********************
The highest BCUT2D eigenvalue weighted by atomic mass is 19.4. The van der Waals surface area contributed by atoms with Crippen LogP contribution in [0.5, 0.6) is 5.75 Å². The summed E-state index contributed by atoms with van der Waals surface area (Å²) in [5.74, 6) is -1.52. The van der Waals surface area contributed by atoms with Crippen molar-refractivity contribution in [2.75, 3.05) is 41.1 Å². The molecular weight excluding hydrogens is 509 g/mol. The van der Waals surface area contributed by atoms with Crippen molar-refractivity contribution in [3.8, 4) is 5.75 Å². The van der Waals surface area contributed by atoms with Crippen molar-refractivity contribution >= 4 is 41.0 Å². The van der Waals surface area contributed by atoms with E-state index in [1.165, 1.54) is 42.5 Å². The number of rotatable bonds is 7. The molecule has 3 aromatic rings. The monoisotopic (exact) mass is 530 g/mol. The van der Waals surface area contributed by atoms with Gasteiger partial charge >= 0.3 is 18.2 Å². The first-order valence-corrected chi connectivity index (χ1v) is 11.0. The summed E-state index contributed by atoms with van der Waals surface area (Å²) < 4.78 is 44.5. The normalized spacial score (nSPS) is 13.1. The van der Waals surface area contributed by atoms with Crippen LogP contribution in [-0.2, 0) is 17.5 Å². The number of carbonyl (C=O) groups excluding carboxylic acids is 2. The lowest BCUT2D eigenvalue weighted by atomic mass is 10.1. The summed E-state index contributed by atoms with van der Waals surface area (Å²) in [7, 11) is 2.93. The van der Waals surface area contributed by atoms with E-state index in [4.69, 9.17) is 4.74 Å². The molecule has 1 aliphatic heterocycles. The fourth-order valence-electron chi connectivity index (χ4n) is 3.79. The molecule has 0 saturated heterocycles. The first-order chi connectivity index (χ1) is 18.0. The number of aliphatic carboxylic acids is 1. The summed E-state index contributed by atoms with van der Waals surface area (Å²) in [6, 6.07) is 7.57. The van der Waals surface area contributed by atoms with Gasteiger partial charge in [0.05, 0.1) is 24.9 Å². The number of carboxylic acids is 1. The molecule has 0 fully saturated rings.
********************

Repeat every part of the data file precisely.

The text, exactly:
The highest BCUT2D eigenvalue weighted by atomic mass is 19.4. The van der Waals surface area contributed by atoms with Crippen LogP contribution in [0.5, 0.6) is 5.75 Å². The summed E-state index contributed by atoms with van der Waals surface area (Å²) in [5.74, 6) is -1.52. The van der Waals surface area contributed by atoms with Crippen molar-refractivity contribution in [2.75, 3.05) is 41.1 Å². The molecular weight excluding hydrogens is 509 g/mol. The van der Waals surface area contributed by atoms with Crippen molar-refractivity contribution in [3.8, 4) is 5.75 Å². The van der Waals surface area contributed by atoms with Crippen molar-refractivity contribution >= 4 is 41.0 Å². The van der Waals surface area contributed by atoms with E-state index in [1.165, 1.54) is 42.5 Å². The number of rotatable bonds is 7. The molecule has 3 aromatic rings. The monoisotopic (exact) mass is 530 g/mol. The van der Waals surface area contributed by atoms with Gasteiger partial charge >= 0.3 is 18.2 Å². The first-order valence-corrected chi connectivity index (χ1v) is 11.0. The summed E-state index contributed by atoms with van der Waals surface area (Å²) < 4.78 is 44.5. The normalized spacial score (nSPS) is 13.1. The van der Waals surface area contributed by atoms with Crippen LogP contribution in [-0.2, 0) is 17.5 Å². The number of carbonyl (C=O) groups excluding carboxylic acids is 2. The lowest BCUT2D eigenvalue weighted by atomic mass is 10.1. The summed E-state index contributed by atoms with van der Waals surface area (Å²) in [7, 11) is 2.93. The van der Waals surface area contributed by atoms with E-state index in [4.69, 9.17) is 4.74 Å². The molecule has 1 aliphatic heterocycles. The fourth-order valence-electron chi connectivity index (χ4n) is 3.79. The molecule has 0 saturated heterocycles. The first-order chi connectivity index (χ1) is 18.0. The number of aliphatic carboxylic acids is 1. The summed E-state index contributed by atoms with van der Waals surface area (Å²) in [6, 6.07) is 7.57. The van der Waals surface area contributed by atoms with Gasteiger partial charge in [0.05, 0.1) is 24.9 Å². The number of carboxylic acids is 1. The molecule has 0 fully saturated rings.